Dunham breaks from the tradition of televisual ex-nomination4 which, for so long, worked to legitimate the dominance of whiteness by failing to name and acknowledge its particular, cultural characteristics. Concomitantly this failure to name and acknowledge whiteness hyper-dramatizes critiques asserted by people of color. Whatʼs the problem? If you donʼt like the show, donʼt watch it. A common response to critique. While the response seems reasonable there is an existing subtext which has nothing to do with watching and more to do with writing or speaking. If you donʼt like the show, donʼt say anything. Stay silent. Do not objectify. Do not study. This response reminds me of writings by bell hooks on whiteness in the black imagination and the shared understanding that the objectification of whiteness by black people was prohibited. Nevertheless, itʼs a new day and whiteness has been placed on display in a way that could allow a great leap forward in our study of televisual, cultural artifacts.
“Whatever the reason, the inability or unwillingness of many White people to think of themselves in racial terms has decidedly negative consequences… it produces huge blind spots. It leaves them baffled by the amount of energy many Blacks pour into questions of racial identity. It makes it difficult for them to understand why many (but by no means all) Blacks have a sense of group consciousness that influences the choices they make as individuals. It blinds Whites to the fact that their lives are shaped by race just as much as are the lives of people of color.”5
Now, with new eyes we can look at Friends, Frasier, Seinfeld, The Bachelor and so many more. We can assess the frailty, character faults, moral derailments, and pathological behavior as not characteristic of every person but more specific to white people. Is every white person like the characters on Friends? Of course not. But suddenly, those characters become representatives of their race (not the human one, whiteness), a burden that, until recently, fell only upon people of color on screen. Dunhamʼs declaration has made her my ally and I honestly hope she continues to write from her experience. I donʼt think she should write in a token black character. No thanks, Lena. I appreciate her refusal to render “an experience [she] canʼt speak to accurately.” Her logic is inspired. As long as we continue to misrecognize televisual representations as “real,” itʼs best that those representations be rendered as genuinely as the writer can muster (weʼll leave an “out” for fantasy and science fiction). Lena Dunham has made me free. It is now okay for me to admit that her experience does not resonate with me not because of the color of her skin but because of the content of her character. I am now free to turn away from Girls and declare “this show is too white for me.”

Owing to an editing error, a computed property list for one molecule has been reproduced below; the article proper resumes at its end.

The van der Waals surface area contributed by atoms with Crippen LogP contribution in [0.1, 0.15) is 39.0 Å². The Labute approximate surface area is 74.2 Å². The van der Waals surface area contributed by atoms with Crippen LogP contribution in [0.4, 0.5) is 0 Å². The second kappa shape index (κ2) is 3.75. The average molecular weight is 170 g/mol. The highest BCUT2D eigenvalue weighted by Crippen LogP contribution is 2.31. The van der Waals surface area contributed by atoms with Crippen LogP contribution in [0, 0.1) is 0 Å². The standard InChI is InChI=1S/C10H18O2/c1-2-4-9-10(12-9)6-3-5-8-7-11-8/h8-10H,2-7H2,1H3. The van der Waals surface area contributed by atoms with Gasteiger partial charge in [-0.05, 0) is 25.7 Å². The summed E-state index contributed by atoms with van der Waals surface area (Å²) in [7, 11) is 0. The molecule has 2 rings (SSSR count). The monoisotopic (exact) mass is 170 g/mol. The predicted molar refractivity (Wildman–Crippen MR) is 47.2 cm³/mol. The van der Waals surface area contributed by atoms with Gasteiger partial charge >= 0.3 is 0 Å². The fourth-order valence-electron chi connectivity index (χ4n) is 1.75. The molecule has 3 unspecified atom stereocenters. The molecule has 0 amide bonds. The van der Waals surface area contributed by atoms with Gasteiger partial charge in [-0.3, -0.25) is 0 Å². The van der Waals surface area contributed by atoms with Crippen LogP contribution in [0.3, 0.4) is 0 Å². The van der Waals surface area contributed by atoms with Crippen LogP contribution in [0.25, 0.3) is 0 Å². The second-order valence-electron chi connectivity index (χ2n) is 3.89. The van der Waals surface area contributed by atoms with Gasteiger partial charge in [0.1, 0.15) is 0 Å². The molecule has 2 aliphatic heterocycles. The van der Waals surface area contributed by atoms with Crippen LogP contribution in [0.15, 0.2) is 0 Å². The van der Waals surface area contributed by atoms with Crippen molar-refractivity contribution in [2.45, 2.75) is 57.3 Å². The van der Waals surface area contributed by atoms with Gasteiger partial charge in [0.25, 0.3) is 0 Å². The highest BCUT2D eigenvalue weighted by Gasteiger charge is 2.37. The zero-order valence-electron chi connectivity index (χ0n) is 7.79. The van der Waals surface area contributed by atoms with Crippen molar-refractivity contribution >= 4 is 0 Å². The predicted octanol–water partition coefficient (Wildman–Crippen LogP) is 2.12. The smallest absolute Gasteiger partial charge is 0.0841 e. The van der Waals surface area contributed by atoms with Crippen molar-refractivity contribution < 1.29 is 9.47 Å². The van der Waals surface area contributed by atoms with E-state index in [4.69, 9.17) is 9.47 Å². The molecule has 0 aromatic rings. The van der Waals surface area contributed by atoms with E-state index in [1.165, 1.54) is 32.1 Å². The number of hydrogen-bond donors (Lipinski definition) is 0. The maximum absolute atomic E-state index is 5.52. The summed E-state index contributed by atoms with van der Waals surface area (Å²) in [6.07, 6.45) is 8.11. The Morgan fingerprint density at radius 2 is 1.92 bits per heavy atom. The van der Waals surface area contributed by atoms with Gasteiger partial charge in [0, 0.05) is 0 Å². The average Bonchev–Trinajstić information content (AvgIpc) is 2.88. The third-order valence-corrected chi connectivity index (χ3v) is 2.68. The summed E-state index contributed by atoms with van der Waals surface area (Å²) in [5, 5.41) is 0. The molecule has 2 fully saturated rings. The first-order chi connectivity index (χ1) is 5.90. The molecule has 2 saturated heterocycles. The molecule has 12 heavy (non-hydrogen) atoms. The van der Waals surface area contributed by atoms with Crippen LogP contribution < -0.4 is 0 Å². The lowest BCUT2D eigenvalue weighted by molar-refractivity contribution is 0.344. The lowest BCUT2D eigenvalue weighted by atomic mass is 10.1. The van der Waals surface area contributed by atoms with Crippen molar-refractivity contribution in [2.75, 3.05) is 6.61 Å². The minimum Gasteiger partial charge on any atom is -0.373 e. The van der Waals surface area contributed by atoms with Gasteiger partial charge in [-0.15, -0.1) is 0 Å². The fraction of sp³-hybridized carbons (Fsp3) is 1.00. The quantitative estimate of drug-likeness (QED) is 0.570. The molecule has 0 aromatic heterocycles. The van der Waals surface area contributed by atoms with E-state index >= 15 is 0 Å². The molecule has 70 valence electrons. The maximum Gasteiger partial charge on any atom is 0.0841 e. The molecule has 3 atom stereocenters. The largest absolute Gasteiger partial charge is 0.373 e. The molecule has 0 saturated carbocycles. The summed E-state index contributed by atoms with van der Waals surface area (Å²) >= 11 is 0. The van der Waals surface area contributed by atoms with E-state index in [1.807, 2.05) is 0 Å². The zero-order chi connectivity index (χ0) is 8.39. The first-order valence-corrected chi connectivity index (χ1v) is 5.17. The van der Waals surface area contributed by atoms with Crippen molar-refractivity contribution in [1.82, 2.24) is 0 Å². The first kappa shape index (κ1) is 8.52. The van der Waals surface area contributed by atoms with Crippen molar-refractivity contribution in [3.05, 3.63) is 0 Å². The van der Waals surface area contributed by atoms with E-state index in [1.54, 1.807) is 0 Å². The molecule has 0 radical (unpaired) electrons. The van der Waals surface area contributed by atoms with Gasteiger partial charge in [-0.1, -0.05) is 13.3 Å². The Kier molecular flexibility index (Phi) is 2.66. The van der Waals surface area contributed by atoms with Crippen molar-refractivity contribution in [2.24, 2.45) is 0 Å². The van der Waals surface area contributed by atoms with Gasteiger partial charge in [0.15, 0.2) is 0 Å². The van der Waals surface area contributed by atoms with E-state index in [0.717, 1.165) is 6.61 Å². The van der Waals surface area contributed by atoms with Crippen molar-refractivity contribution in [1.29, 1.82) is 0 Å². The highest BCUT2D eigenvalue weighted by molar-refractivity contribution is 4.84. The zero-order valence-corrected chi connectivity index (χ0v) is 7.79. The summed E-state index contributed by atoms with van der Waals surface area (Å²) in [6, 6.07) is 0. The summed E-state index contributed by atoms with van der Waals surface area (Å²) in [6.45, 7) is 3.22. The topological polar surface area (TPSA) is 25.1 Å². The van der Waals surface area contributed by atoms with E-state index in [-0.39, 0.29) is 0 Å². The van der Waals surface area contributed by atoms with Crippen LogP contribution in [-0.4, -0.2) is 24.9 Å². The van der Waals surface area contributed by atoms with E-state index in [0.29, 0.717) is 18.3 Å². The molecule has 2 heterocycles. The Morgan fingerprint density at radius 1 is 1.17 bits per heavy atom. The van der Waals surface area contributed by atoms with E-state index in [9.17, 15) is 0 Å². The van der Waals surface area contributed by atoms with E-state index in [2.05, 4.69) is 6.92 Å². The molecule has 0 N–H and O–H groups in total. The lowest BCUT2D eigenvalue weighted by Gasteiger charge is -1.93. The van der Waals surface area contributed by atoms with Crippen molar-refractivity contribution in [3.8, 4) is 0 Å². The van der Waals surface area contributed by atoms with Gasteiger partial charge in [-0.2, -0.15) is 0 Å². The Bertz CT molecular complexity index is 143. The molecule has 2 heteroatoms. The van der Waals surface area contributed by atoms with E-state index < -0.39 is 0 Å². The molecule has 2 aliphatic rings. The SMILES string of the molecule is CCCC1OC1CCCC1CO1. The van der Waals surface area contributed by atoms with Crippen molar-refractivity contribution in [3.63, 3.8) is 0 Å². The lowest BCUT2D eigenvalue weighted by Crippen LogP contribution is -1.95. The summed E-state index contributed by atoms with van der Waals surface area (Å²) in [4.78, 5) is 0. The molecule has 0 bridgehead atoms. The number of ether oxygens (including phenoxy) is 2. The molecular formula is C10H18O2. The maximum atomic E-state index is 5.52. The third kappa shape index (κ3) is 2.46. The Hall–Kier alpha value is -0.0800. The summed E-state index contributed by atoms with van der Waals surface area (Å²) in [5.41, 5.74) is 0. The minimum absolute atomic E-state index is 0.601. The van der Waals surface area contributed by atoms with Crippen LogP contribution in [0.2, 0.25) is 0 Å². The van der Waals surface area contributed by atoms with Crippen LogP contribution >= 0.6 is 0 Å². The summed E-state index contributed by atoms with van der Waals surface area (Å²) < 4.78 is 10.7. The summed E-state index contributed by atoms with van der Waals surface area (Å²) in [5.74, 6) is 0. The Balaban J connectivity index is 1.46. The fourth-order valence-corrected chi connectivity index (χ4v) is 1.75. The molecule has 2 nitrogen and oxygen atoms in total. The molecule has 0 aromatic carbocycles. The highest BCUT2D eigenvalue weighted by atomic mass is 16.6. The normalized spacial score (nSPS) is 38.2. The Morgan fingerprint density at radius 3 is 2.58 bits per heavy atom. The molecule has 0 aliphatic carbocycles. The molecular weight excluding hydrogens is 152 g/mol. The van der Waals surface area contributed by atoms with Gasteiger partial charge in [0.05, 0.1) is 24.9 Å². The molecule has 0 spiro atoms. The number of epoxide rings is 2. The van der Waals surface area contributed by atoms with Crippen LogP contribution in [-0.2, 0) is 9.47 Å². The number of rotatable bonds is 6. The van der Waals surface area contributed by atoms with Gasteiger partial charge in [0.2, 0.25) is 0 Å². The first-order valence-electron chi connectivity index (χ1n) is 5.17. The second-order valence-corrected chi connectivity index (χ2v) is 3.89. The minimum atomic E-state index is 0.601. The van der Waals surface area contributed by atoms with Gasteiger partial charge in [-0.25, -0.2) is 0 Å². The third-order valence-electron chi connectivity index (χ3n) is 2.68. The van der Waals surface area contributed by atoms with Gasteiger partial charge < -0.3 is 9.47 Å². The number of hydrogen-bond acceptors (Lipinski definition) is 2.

1. An Early Girls Ad
2. Girls Publicity Still
3. Executive Producer Jenni Konner with the Girls cast
Please feel free to comment.
- NPR. Interview with Lena Dunham. Fresh Air (2012)
(http://www.npr.org/2012/05/07/152183865/lena-dunham-addresses-criticism-aimed-at- girls) [↩]
- Dyer, Richard. “The Matter of Whiteness” White Privilege. 4 Ed. Paula S. Rothenberg. New York: Worth Publishers, 2011. 9-13 Print. [↩]
- Dyer 2011. [↩]
- Term used by Roland Barthes to describe practice of rendering the cultural characteristics of the ruling class invisible in an effort to shield them from examination. [↩]
- Dalton, Harlon. “Failing to See” White Privilege. 4 Ed. Paula S. Rothenberg. New York: Worth Publishers, 2011. 15-18 Print. [↩]